Cockroaches Are Adapting Their Sex Lives In Response to Pesticides

Photo Credit: 1. Canva (Brightness Decreased) 2. Canva
Photo Credit: 1. Canva (Brightness Decreased) 2. Canva

Among the most irritating pests in the world, cockroaches have been the bane of human existence for much of history. In recent decades, traps and pesticides have been developed to remove the insects from human dwellings. However, a study in the journal Proceedings of the Royal Society B has found that the creatures have adapted their mating habits in response to such measures.

Madagascar Hissing Cockroach sitting on a toy race track
Photo Credit: Andy Lyons / Getty Images

When looking to copulate, a male cockroach will raise its wings to reveal to the female a sweet substance that’s secreted from the gland on its back. Similar to chocolate in its chemical makeup and sweet like glucose, it’s intended to appeal to the female enough for her to climb onto the male’s back to begin the 90-minute lovemaking session.

However, an issue has arose due to the increase of glucose-containing traps and pesticides by humans. As a form of evolutionary survival, the insects have begun to show an aversion to the glucose in traps and the secretions produced by potential male mates.

“[The female] simply walks away,” Coby Schal, co-author and evolutionary biologist at North Carolina State University, told NPR. “So this poor male has just lost his opportunity to copulate with the female. Suddenly, this adaptive [trait] becomes maladaptive in a context of sexual interaction.”

Deceased cockroach on its back on the floor of an apartment unit
Photo Credit: Michael S. Williamson / The Washington Post / Getty Images

The study, titled Gustatory polymorphism mediates a new adaptive courtship strategy, involved Schal, Eduardo Hatano and Ayako Wada-Katsumata examining how lab-raised German cockroaches adapt their sex lives to this growing glucose aversion.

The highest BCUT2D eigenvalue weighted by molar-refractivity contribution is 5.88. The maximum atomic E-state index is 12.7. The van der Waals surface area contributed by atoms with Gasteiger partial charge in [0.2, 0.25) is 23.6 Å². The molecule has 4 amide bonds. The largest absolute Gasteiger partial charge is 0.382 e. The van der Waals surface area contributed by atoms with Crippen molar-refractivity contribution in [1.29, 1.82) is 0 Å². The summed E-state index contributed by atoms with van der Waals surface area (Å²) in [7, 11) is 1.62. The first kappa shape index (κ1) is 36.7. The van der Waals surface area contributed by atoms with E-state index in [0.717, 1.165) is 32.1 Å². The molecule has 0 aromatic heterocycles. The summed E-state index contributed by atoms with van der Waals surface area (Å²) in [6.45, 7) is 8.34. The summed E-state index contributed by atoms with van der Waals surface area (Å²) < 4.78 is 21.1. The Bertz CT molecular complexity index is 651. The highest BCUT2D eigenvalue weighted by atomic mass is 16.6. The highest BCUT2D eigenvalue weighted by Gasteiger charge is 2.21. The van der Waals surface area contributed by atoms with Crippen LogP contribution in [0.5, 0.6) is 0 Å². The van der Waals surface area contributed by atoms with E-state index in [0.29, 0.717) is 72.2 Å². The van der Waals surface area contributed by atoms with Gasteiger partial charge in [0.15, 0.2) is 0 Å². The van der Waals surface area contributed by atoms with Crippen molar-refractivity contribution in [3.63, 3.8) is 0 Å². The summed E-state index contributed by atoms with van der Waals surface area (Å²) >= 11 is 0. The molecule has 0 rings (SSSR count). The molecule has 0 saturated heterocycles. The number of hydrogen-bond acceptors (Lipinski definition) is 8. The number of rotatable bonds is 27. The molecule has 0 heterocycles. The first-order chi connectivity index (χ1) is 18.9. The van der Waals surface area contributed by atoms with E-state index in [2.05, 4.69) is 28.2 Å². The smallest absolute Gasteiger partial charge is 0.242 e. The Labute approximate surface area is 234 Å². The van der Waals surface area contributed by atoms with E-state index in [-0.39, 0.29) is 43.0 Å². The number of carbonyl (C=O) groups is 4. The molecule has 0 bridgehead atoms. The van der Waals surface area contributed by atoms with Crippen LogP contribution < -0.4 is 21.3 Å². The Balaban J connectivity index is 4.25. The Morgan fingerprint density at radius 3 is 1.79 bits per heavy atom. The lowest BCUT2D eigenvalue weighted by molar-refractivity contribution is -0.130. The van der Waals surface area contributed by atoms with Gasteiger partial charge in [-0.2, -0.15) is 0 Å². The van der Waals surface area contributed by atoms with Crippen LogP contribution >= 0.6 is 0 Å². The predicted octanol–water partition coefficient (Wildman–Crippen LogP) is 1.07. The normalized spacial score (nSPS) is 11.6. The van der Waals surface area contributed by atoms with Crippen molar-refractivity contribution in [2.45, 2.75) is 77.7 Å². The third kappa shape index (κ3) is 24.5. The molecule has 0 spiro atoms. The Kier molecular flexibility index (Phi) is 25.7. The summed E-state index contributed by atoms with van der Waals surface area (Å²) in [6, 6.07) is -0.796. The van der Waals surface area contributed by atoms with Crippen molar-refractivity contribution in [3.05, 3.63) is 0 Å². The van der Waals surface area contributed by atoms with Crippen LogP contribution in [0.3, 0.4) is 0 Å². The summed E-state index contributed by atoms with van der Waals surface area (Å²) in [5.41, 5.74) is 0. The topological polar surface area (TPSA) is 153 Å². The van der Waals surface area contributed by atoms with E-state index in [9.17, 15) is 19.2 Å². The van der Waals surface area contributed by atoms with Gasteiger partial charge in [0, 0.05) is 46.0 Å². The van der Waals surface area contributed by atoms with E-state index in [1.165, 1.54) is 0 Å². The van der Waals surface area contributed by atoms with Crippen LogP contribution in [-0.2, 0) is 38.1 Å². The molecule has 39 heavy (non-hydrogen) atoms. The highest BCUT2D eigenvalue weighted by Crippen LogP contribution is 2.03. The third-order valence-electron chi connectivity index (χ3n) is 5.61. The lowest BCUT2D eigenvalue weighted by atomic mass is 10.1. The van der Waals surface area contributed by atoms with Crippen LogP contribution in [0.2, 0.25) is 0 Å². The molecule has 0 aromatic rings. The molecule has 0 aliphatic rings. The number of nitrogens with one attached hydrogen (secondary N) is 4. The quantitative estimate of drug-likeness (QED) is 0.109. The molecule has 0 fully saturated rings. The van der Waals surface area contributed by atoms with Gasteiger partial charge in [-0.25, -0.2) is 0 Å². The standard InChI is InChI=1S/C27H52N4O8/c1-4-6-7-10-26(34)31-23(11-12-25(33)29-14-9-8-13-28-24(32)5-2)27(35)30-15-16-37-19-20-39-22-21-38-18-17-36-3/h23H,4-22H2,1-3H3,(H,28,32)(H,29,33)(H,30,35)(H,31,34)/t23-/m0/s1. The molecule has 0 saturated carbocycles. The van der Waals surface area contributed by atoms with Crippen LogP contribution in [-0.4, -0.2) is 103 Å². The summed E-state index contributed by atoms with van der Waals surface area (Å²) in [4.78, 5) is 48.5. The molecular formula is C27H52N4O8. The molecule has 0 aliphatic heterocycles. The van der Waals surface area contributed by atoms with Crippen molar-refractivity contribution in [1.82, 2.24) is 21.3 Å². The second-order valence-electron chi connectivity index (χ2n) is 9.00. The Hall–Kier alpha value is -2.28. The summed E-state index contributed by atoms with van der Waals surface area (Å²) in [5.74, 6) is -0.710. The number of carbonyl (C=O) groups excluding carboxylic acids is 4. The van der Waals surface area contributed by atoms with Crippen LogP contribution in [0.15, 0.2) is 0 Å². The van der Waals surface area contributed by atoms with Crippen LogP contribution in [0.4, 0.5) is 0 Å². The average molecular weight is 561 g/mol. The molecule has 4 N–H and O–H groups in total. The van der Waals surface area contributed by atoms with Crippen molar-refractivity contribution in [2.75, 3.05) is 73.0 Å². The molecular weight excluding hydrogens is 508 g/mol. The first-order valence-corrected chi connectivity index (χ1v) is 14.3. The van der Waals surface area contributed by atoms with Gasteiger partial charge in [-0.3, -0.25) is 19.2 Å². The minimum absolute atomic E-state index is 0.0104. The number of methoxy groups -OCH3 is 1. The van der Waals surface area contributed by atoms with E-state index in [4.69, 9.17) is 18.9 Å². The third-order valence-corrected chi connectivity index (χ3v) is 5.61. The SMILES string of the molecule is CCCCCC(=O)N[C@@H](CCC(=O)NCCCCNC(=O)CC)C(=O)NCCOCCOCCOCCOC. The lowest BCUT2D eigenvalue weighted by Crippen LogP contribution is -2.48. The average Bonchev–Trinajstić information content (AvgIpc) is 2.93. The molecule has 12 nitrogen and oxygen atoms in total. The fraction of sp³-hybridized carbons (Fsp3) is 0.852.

What the team found is that the males made two key changes to their mating rituals, to ensure successful copulation. The first was a different recipe for the secretions – a more complex compound called maltoriose. It takes five minutes to break down into glucose when met with a female’s saliva, as opposed a few seconds.

Additionally, the males initiated the sexual encounter much more quickly.

The female cockroaches, too, made a change. The lab-raised ones produced a different type of saliva that’s not as effective at breaking down maltose – the original secretion – into glucose. This means they’re better able to handle that produced by their mates.

According to the study, this resulted in 60 percent of the cockroaches successfully mating with their partners.

Cockroach walking along a wall
Photo Credit: Smith Collection / Gado / Getty Images

“Cockroaches are more than just pests,” Jessica Ware, an entomologist not involved in the study, told NPR. “This is a beautiful evolutionary ecology example.” She added that the research “shows how this elaborate behavior [of a nuptial gift], which evolved presumably over hundreds of millions of years, has in just a short period of time been altered dramatically by humans.”

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While the study shows just how resilient German cockroaches are, it should be reiterated that the specimens at the center of the experiment were raised in a laboratory. This means it’s currently unknown if or when similar traits will appear in the wild.


Clare Fitzgerald is a Writer and Editor with eight years of experience in the online content sphere. Graduating with a Bachelor of Arts from King’s University College at Western University, her portfolio includes coverage of digital media, current affairs, history and true crime.

Among her accomplishments are being the Founder of the true crime blog, Stories of the Unsolved, which garners between 400,000 and 500,000 views annually, and a contributor for John Lordan’s Seriously Mysterious podcast. Prior to its hiatus, she also served as the Head of Content for UK YouTube publication, TenEighty Magazine.

In her spare time, Clare likes to play Pokemon GO and re-watch Heartland over and over (and over) again. She’ll also rave about her three Maltese dogs whenever she gets the chance.

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